Dance acts formed in the 1990s are notoriously faceless, but perhaps none more so than Andy Cato and Tom Findlay, who together constitute the 12-year-old Groove Armada. When we meet for lunch in a north London pub, Cato straight off the plane from his new home in south west France, the question of their being approached by fans is laughed aside. "I don't even get recognised at my own gigs," grins Findlay.
Such anonymity might not seem to fit with Groove Armada's festival headliner status, but, to couch it in the terms of their dance music forebears The Prodigy, both men are very much Liam Howlett rather than Keith Flint. Every one of their major hits has relied on guest vocals, either live or sampled. It was Patti Page on the hazy chill-out anthem "At the River"; Gram'ma Funk on the irritatingly catchy, big beat-style "I See You Baby"; MC Mike Daniel (aka MAD) on the dancehall-influenced "Superstylin'"; and the titular ex-Sugababe on the slamming electro-funk of "Song 4 Mutya", widely hailed as one of the best pop singles of 2007. Richie Havens and Neneh Cherry make this list of collaborators still more eclectic.
Given the logistical impossibility of assembling the above guests on a single stage, the Groove Armada live show has traditionally relied for its impact on eye-popping lasers and video screens – to such an extent that they were once dubbed the dance Pink Floyd. They'd got this gargantuan production style down to a fine art, culminating in a headline slot on the Other Stage at Glastonbury 2008 to a crowd of over 50,000.
So it's something of a surprise when, gastropub menu duly perused, conversation settles on the matter at hand: the new, stripped-back Groove Armada live show.
"The Glastonbury gig was this amazing peak," as Findlay puts it, "and everything else after that felt a little bit like excess. We'd vamped the show up to such a degree it just got too ridiculous. We just needed to bring it all down."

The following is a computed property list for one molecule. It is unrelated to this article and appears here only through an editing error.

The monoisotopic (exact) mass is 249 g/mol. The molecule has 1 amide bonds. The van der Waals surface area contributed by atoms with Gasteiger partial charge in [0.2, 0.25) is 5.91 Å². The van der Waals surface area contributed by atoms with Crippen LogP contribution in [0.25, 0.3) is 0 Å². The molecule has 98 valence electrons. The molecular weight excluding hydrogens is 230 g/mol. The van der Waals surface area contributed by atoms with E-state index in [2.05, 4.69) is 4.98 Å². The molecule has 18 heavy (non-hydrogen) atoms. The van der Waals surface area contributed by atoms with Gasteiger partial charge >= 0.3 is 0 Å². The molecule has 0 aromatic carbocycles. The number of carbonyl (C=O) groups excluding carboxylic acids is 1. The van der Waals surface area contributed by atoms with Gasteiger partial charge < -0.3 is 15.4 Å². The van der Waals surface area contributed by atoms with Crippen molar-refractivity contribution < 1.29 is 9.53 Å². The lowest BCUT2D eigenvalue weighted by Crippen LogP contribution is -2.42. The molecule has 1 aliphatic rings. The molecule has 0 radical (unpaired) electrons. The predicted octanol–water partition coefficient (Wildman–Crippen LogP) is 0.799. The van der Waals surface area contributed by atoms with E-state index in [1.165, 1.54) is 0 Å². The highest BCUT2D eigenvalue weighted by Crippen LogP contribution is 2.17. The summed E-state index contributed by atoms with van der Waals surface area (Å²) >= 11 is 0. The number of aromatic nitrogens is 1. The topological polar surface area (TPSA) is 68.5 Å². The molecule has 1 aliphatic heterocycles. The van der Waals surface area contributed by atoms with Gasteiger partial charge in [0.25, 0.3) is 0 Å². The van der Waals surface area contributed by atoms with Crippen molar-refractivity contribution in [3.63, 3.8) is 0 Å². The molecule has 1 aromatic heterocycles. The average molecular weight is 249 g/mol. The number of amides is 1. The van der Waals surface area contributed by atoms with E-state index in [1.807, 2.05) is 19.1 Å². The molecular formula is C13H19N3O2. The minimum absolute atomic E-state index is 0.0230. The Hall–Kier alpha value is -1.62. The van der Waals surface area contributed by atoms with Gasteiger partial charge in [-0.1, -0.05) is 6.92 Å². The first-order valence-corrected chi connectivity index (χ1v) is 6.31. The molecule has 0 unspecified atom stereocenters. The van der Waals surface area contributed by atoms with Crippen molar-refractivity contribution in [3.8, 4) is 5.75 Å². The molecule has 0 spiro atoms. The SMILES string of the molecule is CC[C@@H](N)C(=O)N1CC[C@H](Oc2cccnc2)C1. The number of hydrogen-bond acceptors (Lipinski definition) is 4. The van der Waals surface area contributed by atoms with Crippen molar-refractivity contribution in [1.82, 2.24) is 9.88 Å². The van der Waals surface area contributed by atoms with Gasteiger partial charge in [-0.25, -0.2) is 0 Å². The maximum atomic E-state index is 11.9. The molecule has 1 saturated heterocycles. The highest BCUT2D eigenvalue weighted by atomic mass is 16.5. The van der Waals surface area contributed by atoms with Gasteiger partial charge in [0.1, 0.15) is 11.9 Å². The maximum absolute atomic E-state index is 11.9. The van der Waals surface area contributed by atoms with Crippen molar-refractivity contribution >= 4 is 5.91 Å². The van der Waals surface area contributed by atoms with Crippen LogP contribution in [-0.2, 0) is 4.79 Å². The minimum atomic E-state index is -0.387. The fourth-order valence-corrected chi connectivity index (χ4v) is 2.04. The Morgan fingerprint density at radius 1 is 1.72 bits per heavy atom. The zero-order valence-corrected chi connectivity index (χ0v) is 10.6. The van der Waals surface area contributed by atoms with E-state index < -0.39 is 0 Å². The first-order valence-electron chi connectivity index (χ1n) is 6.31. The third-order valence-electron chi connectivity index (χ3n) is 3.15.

This is not what one expects to hear from an act whose whole raison d'être, at least since their more woozy chill-out origins, seemed to be translating the Balearic high into a form suitable for airwaves as well as dancefloors.
Even more surprisingly, it's not only the live show that's changed: the new album, Black Light, their sixth to date, kicks off with – gasp – an electric guitar. Right from the driving opener, "Look Me in the Eye Sister", the album is, as the title suggests, significantly darker than anything Groove Armada have done before. But it's also rawer and more spirited, the result of allowing musicians who previously performed only in the live show into the recording studio for the first time. With drummer Martin Carling and guitarist George Vjestica, Findlay laughs, "it feels a bit like being in a proper band".
Findlay admits that this change of direction is in part a reaction to a broader shift in musical climate. Reports of dance music's death may have been exaggerated, but the genre has undoubtedly evolved almost beyond recognition since Groove Armada first set sail – a time when headline acts frequently hid behind banks of equipment, the occasional raising of an arm the nearest they came to anything as rockist as working the crowd.
To be fair, Cato and Findlay were among the first dance acts to incorporate live elements into their set, but a younger generation, including Klaxons, MGMT and Friendly Fires, have taken that idea and run with it. It's a "changing of the guard" that Findlay openly acknowledges:
"In the old days, it was all about big screens and big visuals," he continues. "You look around you and feel that maybe that stuff's slightly had its day, those classic 90s dance duos. We needed to come back with something a bit fresher."
The first time an audience became aware of this new, freshened up Groove Armada was at last summer's Lovebox, the London festival that the pair themselves founded back in 2003. Their performance, slap-bang in the middle of the Black Light recording process, was notably different to any of their previous appearances at the event.
Eschewing the electronic safety net of old, they adopted a Luddite approach whereby, to quote Findlay, "what you see on stage is what you hear coming out of the speakers." As well as vocals from new discovery Becky Jones, aka Saint Saviour, there was live guitar and drums, while Findlay himself played keyboards. Bass guitar duties, meanwhile, were undertaken by Cato (who, as a trombonist, is a former Young Jazz Musician of the Year).
Their Lovebox appearance was "definitely a pivotal moment", as Findlay admits. "I remember Andy and I standing at the side of the stage and saying to each other: 'This is either the end of our careers or the start of something new'." Cato, meanwhile, says it was the most nervous he'd been since taking his driving test, although he recalls the reaction, mercifully, as "instant and amazing".